In calculus, a branch of mathematics, the notions of one-sided differentiability and semi-differentiability of a real-valued function f of a real variable are weaker than differentiability. Specifically, the function f is said to be right differentiable at a point a if, roughly speaking, a derivative can be defined as the function's argument x moves to a from the right, and left differentiable at a if the derivative can be defined as x moves to a from the left.
In mathematics, a left derivative and a right derivative are derivatives (rates of change of a function) defined for movement in one direction only (left or right; that is, to lower or higher values) by the argument of a function.
Let f denote a real-valued function defined on a subset I of the real numbers.
exists as a real number, then f is called right differentiable at a and the limit ∂+f(a) is called the right derivative of f at a.
If a ∈ I is a limit point of I ∩ (–∞,a] and the one-sided limit
exists as a real number, then f is called left differentiable at a and the limit ∂–f(a) is called the left derivative of f at a.
If a ∈ I is a limit point of I ∩ [a,∞) and I ∩ (–∞,a] and if f is left and right differentiable at a, then f is called semi-differentiable at a.
If the left and right derivatives are equal, then they have the same value as the usual ("bidirectional") derivative. One can also define a symmetric derivative, which equals the arithmetic mean of the left and right derivatives (when they both exist), so the symmetric derivative may exist when the usual derivative does not.
Remarks and examplesEdit
- A function is differentiable at an interior point a of its domain if and only if it is semi-differentiable at a and the left derivative is equal to the right derivative.
- An example of a semi-differentiable function, which is not differentiable, is the absolute value at a = 0.
- If a function is semi-differentiable at a point a, it implies that it is continuous at a.
- The indicator function 1[0,∞) is right differentiable at every real a, but discontinuous at zero (note that this indicator function is not left differentiable at zero).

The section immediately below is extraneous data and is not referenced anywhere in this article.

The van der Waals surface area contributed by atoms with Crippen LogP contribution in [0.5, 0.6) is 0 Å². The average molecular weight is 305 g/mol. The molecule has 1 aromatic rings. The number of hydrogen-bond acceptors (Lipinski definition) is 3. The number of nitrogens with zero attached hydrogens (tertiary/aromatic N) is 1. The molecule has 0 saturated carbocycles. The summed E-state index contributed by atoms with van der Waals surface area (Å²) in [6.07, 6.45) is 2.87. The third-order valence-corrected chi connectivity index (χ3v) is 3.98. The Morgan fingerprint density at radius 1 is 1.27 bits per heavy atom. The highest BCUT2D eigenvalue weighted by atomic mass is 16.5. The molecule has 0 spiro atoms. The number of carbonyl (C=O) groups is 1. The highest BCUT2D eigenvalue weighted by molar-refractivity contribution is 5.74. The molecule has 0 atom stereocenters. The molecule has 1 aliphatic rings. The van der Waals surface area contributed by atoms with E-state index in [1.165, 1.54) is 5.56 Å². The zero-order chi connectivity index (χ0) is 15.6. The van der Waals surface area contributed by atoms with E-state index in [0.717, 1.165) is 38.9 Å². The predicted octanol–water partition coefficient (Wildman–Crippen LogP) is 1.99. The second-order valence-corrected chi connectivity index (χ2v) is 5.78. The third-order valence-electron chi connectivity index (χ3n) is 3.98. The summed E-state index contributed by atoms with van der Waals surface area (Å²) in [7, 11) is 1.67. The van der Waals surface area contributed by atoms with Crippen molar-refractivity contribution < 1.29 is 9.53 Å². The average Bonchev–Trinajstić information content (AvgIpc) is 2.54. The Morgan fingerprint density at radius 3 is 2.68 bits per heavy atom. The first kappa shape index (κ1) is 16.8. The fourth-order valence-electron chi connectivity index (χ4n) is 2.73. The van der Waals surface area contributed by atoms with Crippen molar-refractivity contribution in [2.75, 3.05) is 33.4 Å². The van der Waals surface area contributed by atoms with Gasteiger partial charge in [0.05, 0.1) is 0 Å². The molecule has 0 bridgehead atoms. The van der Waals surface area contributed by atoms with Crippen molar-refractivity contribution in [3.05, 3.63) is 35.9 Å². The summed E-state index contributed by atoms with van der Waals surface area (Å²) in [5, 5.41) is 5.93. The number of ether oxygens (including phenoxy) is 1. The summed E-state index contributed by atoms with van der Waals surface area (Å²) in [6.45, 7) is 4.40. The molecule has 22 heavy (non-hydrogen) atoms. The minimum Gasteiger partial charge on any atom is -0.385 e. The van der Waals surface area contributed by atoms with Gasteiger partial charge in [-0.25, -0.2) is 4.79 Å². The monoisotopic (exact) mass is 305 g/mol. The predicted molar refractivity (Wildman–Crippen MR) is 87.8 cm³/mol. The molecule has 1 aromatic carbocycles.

If a real-valued, differentiable function f, defined on an interval I of the real line, has zero derivative everywhere, then it is constant, as an application of the mean value theorem shows. The assumption of differentiability can be weakened to continuity and one-sided differentiability of f. The version for right differentiable functions is given below, the version for left differentiable functions is analogous.
Differential operators acting to the left or the rightEdit
Another common use is to describe derivatives treated as binary operators in infix notation, in which the derivatives is to be applied either to the left or right operands. This is useful, for example, when defining generalizations of the Poisson bracket. For a pair of functions f and g, the left and right derivatives are respectively defined as
This above definition can be generalized to real-valued functions f defined on subsets of Rn using a weaker version of the directional derivative. Let a be an interior point of the domain of f. Then f is called semi-differentiable at the point a if for every direction u ∈ Rn the limit
exists as a real number.
Semi-differentiability is thus weaker than Gateaux differentiability, for which one takes in the limit above h → 0 without restricting h to only positive values.
For example, the function is semi-differentiable at , but not Gateaux differentiable there.
(Note that this generalization is not equivalent to the original definition for n = 1 since the concept of one-sided limit points is replaced with the stronger concept of interior points.)
Instead of real-valued functions, one can consider functions taking values in Rn or in a Banach space.